Naltrexone is an opioid antagonist that is typically used to treat drug and alcohol addiction, at oral doses of 50 or 100 mg. Low-dose naltrexone (LDN), at doses of 5 mg and lower, can be used in the treatment of chronic pain syndromes, neuropathies, PCOS, depression, hormonal or neurotransmitter imbalances, cancer, type II diabetes, and autoimmune conditions, just to name a few. LDN has been demonstrated to reduce pain, and depression, improve physical and mental function and increase the quality of life in patients with chronic conditions.
It acts as an antagonist on toll-like receptor 4 (TLR-4) and it modulates glial cells, which downregulate cytokines, thereby reducing inflammation and associated pain. Right, did any of that make sense? All you need to know is that downregulates inflammation in the body, and inflammation is the root of most chronic conditions. It acts as an immune modulator, balancing out the immune system so it doesn't become hyperactive. LDN also causes the body to release substances that can calm us, and improve our mental outlook.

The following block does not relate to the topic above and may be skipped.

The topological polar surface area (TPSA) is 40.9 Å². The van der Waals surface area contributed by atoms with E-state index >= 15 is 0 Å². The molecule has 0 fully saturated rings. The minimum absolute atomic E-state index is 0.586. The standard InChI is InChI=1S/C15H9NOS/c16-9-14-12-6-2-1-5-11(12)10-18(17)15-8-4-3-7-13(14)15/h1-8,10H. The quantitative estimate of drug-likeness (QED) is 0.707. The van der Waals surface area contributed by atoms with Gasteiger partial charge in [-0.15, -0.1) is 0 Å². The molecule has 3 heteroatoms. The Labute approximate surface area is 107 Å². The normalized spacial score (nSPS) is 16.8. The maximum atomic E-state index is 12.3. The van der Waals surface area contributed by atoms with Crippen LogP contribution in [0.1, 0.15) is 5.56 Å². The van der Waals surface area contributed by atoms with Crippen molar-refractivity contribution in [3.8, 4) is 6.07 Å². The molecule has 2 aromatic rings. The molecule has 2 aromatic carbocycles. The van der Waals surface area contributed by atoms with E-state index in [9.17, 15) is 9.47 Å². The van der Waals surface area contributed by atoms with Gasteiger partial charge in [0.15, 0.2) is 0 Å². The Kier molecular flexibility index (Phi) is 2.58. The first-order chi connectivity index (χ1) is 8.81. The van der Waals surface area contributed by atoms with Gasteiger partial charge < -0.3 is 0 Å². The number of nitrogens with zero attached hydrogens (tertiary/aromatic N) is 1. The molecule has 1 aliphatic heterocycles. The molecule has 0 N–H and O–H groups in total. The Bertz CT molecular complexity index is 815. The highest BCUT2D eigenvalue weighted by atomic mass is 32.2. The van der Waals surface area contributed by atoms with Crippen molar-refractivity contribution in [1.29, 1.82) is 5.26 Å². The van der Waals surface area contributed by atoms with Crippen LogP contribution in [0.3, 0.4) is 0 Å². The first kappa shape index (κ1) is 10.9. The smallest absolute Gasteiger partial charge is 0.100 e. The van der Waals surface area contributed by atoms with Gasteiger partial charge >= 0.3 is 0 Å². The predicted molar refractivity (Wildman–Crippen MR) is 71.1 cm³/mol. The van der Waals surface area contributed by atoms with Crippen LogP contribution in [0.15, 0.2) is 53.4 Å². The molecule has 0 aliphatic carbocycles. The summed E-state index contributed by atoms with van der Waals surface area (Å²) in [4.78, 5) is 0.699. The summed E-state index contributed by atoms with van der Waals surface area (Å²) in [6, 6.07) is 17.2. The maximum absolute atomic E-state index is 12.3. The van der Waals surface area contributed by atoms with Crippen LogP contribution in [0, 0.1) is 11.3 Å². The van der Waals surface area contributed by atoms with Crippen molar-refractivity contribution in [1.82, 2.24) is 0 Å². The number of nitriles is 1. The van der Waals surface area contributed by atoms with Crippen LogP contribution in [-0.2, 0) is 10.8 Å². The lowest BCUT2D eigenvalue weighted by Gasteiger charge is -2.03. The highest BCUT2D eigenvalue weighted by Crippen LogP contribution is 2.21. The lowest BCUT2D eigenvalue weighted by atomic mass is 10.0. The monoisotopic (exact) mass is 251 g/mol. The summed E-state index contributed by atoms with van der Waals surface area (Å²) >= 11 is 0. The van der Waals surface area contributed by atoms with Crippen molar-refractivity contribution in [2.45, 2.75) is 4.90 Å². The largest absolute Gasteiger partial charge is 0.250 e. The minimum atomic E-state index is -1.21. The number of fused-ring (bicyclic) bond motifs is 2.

When you begin using LDN it is important to use a titration schedule to minimize possible disturbances in sleep (eg, vivid dreams and/or insomnia) and gastrointestinal side effects (eg, nausea, cramping, vomiting, and/or diarrhea). These symptoms usually only last a few days, but if they continue the dose and formulation of LDN can be modified to avoid these side effects. It is important that the LDN you are prescribed comes from a compound pharmacy, and not a commercial pharmacy because they are different formulations.